Print Industry News: Tudor Bookbinding set for creditors meeting; newspaper group’s latest financial worries; the high price of a death at work for a company

The Daily Star is owned by Reach who have financial woes

Print Industry News: Tudor Bookbinding set for creditors meeting; newspaper group’s latest financial worries; the high price of a death at work for a company

The print industry is being hit by a triple whammy of Brexit uncertainties, Covid 19 lock downs and a decline in printed papers and magazines as consumers use online publications.

“It has been a bad time for the industry,” said Ian Carrotte of ICSM Credit, “but each time a Latimer Trend or a Taylor Bloxham gets into trouble they can cause financial grief for their suppliers.”

He also said that sometimes firm’s bring problems on themselves through lapses in safety regulations resulting in tragedy. “One bad accident can put a firm in financial problems,” he said, “as the fall-out with compensation, fines and legal costs can be worse than a bad debt.”

Bookbinder faces creditors

There is a creditors meeting on September 17 concerning the fate of the Leicester-based firm Tudor Bookbinding.

The firm is known for its craft skills in bookbinding over a quarter of a century with a strong reputation in the industry.

A notice of insolvency has been posted with a resolution to wind up the Company is to be considered on 17 September 2020 in an online meeting in the morning. The firm’s website remains in operation and business has continued as usual during the administration.

The liquidator is S P Ford & Co Limited, of Lutterworth, Leicestershire.

Newspaper groups latest concerns

The Mail on Sunday’s Jamie Nimmo has outlined potential bad news looming as hedge fund Luxor circles the newspaper and magazine publishing group Reach.

The publisher of the Daily Mirror and Daily Express newspapers has seen circulations fall and have closed titles across the country as readers switch to online leading to a financial crisis.

Jamie Nimmo reported: “In July, the last time the company reported on trading, it said it would be forced to cut around 550 jobs - around 12 per cent of its staff - to help it ride out the crisis. Notably, when it warned of job losses and plunging print sales, the hedge funds began to circle.”

He said on that day, New York hedge fund Luxor Capital, run by Christian Leone, started betting against the shares.

Nimmo continued: “Luxor, which did not respond for comment, has since been steadily increasing its short position, which was the first major bet against the shares for over two years. It now accounts for almost 2% of Reach's shares and comes just a fortnight before the newspaper group's half-year results. Luxor must see more bad news ahead for Reach.”

Ian Carrotte of ICSM Credit said all the newspaper groups had been in trouble for years due to the decline in the public’s desire to buy newspapers.

Death at the factory

Jo Francis of the print industry’s trade press publication Print Week has reported on a tragic case of a death at work. She wrote: “A manufacturer of industrial tape products, including social distancing and plate mounting tapes, has been fined more than £100,000 after a worker was crushed to death in a slitter-rewinder. HSE: Scapa failed to take action to ensure the necessary guarding of the machinery. The incident occurred at Scapa UK’s Dunstable facility in April 2018. Operator Brett Dolby was using a rewind slitting machine used for cutting down master rolls. He was drawn into an in-running nip between a rotating roller and the adhesive material.”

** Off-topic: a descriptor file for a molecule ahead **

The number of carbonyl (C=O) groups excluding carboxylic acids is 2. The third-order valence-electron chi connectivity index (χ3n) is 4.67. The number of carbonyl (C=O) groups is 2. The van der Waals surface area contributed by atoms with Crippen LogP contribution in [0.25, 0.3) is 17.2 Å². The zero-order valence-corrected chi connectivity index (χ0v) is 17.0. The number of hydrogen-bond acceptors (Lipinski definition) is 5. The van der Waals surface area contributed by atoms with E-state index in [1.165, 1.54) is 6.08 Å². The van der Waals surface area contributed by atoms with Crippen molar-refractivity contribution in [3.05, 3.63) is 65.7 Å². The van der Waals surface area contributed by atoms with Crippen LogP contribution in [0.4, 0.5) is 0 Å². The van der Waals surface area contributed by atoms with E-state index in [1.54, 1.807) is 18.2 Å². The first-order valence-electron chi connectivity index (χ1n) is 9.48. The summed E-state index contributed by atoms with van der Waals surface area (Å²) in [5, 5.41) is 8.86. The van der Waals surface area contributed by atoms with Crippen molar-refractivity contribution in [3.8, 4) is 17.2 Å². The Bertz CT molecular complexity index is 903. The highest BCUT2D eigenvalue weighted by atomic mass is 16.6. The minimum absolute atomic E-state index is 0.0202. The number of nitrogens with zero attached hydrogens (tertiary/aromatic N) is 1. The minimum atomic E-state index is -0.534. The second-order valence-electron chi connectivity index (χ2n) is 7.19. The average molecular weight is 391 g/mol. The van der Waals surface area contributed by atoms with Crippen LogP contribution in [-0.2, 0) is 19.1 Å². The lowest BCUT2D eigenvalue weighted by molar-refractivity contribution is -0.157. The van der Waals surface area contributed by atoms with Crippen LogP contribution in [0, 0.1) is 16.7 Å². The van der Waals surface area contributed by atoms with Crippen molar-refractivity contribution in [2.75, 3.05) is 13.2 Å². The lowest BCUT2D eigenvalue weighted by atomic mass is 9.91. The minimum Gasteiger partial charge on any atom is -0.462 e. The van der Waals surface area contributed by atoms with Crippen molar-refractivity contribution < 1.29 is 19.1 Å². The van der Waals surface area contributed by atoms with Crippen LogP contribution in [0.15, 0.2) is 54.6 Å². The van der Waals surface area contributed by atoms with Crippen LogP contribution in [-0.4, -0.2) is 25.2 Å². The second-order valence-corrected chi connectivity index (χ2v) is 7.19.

Print Week said the Health & Safety Executive (HSE) reported that Dolby’s colleagues found him trapped in the machine, “having suffered fatal crush injuries”. The firm had allocated £300,00 ahead of the case to cover costs.

Print Week reported: “Scapa UK was fined £120,000 and ordered to pay full costs of £15,192.68 after a hearing at Luton Magistrates Court. The company pleaded guilty to breaching Section 2(1) of the Health & Safety at Work Act 1974. Scapa Group PLC is headquartered in Ashton-under-Lyne and has operations around the world. The £320.6m turnover group operates in the healthcare and industrial markets.”

Ian Carrotte said: “Health and safety at work is often seen as an extra cost by some people but this case shows how a tragic accident has a huge financial cost to a business. Sticking to safety rules saves lives and can save a firm from going under in certain circumstances.”

About ICSM Credit

ICSM Credit has more than four decades of experience as a credit intelligence group whose members gain inside information about firms in trouble allowing them to avoid bad debts and rogue traders. To join costs less than a tank of fuel - while at the moment there's a special free temporary membership offer during the Covid-19 crisis which gives access to free legal letters. ICSM also has an effective debt collecting service which has a global reach - ask for details from Paul.

For details about ICSM Credit call 0844 854 1850 or visit the website or email Ian at on how to subscribe and to join the UK’s credit intelligence network to avoid bad debts and late payers. Follow ICSM Credit on FaceBook, Twitter and YouTube and Ian Carrotte on LinkedIn.

To keep up to date subscribe to the FREE ICSM Credit Newsletter to hear all the latest insolvency news and to see who has gone out of business click on the orange panel on the top left of the home page of the website or send an email to

For details for the work of the journalist Harry Mottram visit


Tel 0844 854 1850 ___ Fax 01454 327 355
Privacy Policy   © ICSM All Rights Reserved